7 States Resume Buying ‘Pink Slime’ for School Lunches, Point to Budget Cuts, Nutritional Standards as Culprit
Despite a concerted political and public push to get lean finely textured beef — an ammonia-treated, mechanically-separated meat product Jamie Oliver famously dubbed “pink slime” — out of school lunches, four states have quietly resumed buying the controversial meat product and plan on serving it in school lunches this year, POLITICO has found.
(A quick primer on pink slime: it’s made by separating meat scraps from formerly inedible cattle carcasses and treating them with ammonia to kill bacteria. Even better, it’s an efficient way of getting extra meat from scraps “once deemed too fatty to go into human food.” Thanks, science.)
While after last year’s Summer of Finely Textured Beef prompted all but three states in the US to stop ordering the product, educational budget cuts and new nationwide nutritional standards have forced four more states to resume buying beef products with “pink slime” as a beef filler, a move that can cut up to 3% from the cost of ground beef — “which can add up quickly in a program that feeds more than 31 million school children each day,” POLITICO notes.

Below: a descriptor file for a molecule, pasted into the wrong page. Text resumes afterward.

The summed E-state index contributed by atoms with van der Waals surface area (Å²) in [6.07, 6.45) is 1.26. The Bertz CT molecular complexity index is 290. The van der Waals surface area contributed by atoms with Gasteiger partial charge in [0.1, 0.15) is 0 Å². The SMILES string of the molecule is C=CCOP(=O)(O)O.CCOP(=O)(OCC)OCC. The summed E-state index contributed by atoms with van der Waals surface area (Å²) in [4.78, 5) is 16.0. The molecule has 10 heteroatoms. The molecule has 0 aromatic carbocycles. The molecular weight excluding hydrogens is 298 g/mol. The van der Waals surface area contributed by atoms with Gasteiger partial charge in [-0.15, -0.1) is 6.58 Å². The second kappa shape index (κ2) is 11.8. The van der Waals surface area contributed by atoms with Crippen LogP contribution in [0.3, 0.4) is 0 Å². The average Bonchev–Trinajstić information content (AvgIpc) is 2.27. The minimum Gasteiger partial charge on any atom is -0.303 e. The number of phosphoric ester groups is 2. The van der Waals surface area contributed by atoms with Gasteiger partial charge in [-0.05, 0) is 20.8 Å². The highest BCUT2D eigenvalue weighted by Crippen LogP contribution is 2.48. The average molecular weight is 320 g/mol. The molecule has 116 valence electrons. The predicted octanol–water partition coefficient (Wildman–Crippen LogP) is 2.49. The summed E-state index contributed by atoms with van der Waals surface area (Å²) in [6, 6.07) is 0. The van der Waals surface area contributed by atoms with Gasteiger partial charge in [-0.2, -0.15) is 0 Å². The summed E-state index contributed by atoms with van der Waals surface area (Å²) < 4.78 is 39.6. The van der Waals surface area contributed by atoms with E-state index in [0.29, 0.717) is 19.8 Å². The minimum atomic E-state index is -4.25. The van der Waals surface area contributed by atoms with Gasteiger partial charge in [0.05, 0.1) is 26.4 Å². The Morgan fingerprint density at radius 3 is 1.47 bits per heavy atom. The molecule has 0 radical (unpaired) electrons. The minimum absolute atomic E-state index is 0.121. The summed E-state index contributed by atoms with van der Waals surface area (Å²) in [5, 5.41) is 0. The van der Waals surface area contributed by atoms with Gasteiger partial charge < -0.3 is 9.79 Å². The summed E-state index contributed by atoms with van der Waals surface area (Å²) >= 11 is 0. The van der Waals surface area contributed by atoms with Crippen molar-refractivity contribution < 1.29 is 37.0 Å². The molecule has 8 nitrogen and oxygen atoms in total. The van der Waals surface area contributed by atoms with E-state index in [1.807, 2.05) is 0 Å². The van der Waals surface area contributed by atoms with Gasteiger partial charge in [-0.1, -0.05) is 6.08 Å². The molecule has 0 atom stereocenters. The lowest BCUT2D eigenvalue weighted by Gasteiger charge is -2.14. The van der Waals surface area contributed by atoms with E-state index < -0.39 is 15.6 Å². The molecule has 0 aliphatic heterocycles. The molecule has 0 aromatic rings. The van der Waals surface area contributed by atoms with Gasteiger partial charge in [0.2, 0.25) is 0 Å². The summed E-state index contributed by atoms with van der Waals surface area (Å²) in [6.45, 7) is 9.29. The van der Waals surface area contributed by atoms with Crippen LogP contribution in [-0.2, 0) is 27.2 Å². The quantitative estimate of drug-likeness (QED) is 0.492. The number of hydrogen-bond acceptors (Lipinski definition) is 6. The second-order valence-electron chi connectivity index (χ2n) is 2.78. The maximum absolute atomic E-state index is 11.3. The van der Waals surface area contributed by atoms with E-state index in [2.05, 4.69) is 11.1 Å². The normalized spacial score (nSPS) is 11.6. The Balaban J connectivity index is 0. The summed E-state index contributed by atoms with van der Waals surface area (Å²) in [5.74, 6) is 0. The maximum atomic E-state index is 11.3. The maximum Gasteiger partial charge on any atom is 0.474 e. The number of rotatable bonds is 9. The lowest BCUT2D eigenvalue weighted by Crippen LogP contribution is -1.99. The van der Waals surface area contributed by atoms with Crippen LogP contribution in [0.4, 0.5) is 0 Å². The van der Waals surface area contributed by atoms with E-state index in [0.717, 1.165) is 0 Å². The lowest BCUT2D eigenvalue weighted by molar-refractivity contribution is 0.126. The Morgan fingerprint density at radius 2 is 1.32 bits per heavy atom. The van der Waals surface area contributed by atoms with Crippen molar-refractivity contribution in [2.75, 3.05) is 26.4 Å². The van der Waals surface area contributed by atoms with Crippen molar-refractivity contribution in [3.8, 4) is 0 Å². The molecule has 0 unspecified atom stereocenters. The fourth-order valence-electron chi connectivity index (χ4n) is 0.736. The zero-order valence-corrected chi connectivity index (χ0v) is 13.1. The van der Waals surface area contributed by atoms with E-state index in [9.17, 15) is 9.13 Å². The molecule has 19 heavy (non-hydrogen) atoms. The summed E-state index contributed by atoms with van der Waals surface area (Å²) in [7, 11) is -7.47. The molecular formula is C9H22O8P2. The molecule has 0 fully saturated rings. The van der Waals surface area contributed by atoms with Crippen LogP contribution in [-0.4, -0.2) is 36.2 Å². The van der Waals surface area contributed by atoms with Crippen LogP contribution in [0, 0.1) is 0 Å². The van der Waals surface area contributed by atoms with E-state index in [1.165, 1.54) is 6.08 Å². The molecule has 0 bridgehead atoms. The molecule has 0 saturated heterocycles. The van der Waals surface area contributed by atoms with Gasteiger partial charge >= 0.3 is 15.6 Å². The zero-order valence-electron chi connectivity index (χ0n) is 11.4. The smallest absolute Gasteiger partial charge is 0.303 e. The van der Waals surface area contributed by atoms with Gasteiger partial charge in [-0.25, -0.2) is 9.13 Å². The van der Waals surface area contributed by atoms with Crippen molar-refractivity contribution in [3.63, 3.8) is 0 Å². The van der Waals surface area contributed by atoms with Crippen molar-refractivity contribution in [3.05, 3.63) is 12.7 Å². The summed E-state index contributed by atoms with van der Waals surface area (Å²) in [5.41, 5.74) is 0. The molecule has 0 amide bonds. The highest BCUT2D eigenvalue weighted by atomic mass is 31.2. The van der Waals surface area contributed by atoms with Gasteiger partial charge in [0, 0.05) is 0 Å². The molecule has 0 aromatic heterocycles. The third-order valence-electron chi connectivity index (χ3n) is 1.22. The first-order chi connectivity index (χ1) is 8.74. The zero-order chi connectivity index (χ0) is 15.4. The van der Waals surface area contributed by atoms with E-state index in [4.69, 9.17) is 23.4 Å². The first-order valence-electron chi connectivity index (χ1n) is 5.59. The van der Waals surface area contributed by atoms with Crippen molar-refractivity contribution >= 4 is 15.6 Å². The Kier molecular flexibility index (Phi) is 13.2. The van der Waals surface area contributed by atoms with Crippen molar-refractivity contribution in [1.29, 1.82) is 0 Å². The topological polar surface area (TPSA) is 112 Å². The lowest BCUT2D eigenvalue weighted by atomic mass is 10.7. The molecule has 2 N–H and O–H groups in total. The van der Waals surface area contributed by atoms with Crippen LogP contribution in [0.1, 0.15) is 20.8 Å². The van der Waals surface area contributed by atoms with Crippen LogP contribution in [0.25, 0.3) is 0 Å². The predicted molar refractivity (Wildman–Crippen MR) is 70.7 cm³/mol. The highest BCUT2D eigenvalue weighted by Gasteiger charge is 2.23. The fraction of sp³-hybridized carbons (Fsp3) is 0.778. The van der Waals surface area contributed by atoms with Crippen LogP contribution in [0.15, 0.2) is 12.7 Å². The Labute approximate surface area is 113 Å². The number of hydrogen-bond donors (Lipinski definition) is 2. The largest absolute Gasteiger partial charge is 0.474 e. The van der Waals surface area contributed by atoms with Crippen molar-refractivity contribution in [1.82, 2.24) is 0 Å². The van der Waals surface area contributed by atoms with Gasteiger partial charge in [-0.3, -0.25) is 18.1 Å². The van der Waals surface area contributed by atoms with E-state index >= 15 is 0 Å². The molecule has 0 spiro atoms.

This year, Illinois, Pennsylvania, Virginia and Texas joined Iowa, Nebraska and South Dakota in buying products with “pink slime,” placing orders for about 2 million pounds of beef that might contain lean finely textured beef. But hey, at least they knowingly ordered the product this time — a huge improvement over last spring, where unenforced labeling practices left people unaware they were eating ammonia meat goop:
Mark Bishop, the vice president of policy for the Healthy Schools Campaign, said he is confident lean finely textured beef will stay out of Illinois’ largest school district: Chicago Public Schools.
“They’ve taken the position that they’re not going to buy meat treated with ammonia and they’ve followed through on that,” Bishop said. “This issue is really about labeling more than it is about nutrition. Whether in our homes or in our schools, we want to make informed choices. We want to know what’s in our food.”
But Bryan Black, a spokesman for the Texas Department of Agriculture, told POLITICO his state has not changed its policy on lean finely textured beef in school lunches. “It has always remained the same, it’s a local decision. Schools have the option to request the type of beef they want to serve and USDA fulfills those orders,” Black said.
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